On March 1, Yosemite National Park changed vendors, dumping Delaware North in favor of Aramark, with a $2 billion concession contract for the next 15 years. The shift prompted visitors to snap up items from the Ahwahnee Hotel and Curry Village, longstanding landmarks soon to be renamed. The true Yosemite memorabilia, however, goes all the way back to the days of John Muir.
The influential naturalist and conservationist has been called a wilderness prophet and the father of our national parks. Dozens of places are named after him and his writings contributed greatly to the creation of Sequoia, Mount Rainier, Petrified Forest, Grand Canyon, and Yosemite National Parks.
John Muir was an advocate of views that perceive human activity at odds with the balance of nature. He devoted his life to creating parks and wild areas that did not contain people, with the exception of naturalists and tourists. Many of his ideas took shape when he visited and lived in Californias Yosemite Valley, a place of stunning natural beauty.
There he saw the Miwok Indians growing crops, white settlers raising sheep, and miners seeking gold and other minerals. Muir decided that the other occupants had to go. Although Muir claimed to oppose the oppression of Native Americans, he fully supported the extraction of Miwoks from Yosemite, referring to them as dirty, deadly, and lazy.
For John Muir, it was more important to maintain the balance of nature than to allow the Miwok Indians to live off the land. Muirs ideology about the balance of nature within national parks was so influential that the Yosemite model spread to other national parks, including Yellowstone, where the forced evictions killed 300 Shoshone in one day.
John Muir died in 1914 but the views he advanced are hardly a thing of the past. The idea that nature has an idealized and balanced state, explains Canadian ecologist E.C. Pielou, is not so much a scientifically reasonable theory as a mystically satisfying dogma.
Although many scientists no longer promote the balance of nature, litigious environmental organizations deploy it to great effect, and our environmental laws are still predicated on it. The goals of the Wilderness Act of 1964, for example, are romantic notions of a pure, pristine nature untouched by human hands.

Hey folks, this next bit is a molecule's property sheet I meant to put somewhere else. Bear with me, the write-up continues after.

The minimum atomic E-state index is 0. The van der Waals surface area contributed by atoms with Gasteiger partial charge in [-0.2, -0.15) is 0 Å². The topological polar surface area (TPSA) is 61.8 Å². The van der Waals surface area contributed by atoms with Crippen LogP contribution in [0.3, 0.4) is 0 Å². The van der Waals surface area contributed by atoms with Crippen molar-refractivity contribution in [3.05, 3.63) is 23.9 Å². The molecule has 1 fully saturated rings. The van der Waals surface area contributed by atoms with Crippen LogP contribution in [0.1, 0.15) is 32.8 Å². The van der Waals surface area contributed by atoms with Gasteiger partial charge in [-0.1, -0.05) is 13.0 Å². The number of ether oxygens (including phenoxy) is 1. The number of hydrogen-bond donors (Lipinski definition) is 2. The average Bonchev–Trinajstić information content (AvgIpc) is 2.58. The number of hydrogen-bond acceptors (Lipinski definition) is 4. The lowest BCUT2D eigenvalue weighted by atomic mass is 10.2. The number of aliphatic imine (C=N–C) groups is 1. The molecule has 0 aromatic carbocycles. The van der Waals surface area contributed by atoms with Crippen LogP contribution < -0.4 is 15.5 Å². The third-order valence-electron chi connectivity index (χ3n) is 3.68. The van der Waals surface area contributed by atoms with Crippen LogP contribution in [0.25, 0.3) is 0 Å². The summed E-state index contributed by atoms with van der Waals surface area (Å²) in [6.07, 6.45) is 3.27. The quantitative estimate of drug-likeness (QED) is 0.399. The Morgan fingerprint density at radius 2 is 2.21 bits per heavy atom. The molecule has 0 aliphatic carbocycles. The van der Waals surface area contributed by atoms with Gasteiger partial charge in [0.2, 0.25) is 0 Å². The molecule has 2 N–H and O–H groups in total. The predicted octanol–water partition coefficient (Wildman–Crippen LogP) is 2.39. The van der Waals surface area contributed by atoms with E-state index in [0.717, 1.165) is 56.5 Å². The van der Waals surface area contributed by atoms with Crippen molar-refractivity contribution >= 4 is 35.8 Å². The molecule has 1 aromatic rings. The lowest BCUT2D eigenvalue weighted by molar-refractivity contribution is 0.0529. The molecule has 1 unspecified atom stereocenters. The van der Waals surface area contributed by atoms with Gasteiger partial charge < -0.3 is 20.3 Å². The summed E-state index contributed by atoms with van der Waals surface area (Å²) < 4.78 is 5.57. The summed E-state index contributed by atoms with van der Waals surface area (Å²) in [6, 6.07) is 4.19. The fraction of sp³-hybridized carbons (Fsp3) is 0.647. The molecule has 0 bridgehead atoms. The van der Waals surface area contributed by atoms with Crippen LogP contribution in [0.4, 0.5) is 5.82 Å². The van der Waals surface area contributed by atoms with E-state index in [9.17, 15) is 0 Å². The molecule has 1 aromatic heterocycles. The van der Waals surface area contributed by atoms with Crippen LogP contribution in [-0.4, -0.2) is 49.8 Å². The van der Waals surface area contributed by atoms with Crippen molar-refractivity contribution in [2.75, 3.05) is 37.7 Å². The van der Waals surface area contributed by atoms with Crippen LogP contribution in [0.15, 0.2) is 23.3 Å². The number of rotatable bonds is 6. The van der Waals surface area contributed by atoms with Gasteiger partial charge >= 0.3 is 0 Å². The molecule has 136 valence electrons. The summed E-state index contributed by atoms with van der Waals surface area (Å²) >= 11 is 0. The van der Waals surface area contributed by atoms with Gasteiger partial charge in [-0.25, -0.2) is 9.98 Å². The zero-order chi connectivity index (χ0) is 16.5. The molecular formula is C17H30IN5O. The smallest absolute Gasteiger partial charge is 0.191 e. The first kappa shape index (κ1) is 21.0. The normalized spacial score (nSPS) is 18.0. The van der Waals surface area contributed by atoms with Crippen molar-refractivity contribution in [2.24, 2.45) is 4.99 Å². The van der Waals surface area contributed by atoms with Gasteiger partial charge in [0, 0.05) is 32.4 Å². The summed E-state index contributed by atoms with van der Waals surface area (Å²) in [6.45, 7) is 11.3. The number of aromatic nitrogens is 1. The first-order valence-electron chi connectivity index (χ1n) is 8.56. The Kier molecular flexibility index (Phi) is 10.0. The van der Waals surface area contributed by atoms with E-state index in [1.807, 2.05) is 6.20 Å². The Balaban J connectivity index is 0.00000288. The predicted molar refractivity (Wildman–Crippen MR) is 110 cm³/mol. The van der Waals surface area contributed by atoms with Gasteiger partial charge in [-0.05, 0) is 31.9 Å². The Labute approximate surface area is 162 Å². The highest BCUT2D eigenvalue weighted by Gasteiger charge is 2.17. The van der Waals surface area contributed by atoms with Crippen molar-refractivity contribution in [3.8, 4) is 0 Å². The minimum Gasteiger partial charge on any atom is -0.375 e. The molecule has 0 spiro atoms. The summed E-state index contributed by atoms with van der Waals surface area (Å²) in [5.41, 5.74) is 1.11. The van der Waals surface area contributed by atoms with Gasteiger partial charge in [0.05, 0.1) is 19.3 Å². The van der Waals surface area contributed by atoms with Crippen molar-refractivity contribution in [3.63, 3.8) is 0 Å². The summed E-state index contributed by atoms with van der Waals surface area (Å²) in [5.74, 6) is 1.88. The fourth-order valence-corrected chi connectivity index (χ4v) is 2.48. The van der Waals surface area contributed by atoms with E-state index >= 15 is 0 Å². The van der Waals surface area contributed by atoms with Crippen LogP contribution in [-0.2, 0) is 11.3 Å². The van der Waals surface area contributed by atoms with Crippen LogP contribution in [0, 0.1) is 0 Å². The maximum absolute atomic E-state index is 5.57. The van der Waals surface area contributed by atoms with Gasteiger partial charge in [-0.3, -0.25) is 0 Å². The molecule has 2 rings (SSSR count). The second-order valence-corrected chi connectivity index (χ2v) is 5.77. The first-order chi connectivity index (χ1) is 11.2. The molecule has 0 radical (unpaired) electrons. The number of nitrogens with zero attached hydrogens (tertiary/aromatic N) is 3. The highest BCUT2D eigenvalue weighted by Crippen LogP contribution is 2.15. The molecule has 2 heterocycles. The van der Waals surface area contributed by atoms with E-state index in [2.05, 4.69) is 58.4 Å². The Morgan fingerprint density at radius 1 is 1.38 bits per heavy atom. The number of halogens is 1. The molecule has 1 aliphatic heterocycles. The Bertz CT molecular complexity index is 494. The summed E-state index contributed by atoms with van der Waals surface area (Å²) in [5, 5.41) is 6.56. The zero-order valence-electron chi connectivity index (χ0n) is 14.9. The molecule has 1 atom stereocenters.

That was not the view of Gifford Pinchot, first chief of the U.S. Forest Service. Pinchot tempered John Muirs romanticism by advocating the conservation of forest reserves for what they could yield for human beings. Such a view is entirely in harmony with environmental preservation.
After a century of logging, for example, there is now more old-growth forest than there was in 1800. Pinchot also supported the dam that still enables Hetch Hetchy, part of Yosemite National Park, to supply San Francisco with water. Muir opposed the dam.
Those clinging to the balance of nature ideology often oppose management activities even as basic as restoring water pipelines or cutting trees to manage insect infestations and protect recreationists from injury. Such an ethic insists that even when human actions are beneficial ecologically, they ought to be avoided in order to preserve natures wildness.
That view is every bit as misguided as the eviction of the Miwoks from Yosemite Valley for the crime of growing crops. The preference should be for inclusion, not exclusion.
The challenge for a new generation of environmental policymakers is to open up more areas for human beings to enjoy and use. As in Yosemite, benefits for visitors from all over the world can be kept in balance with preservation of the environment.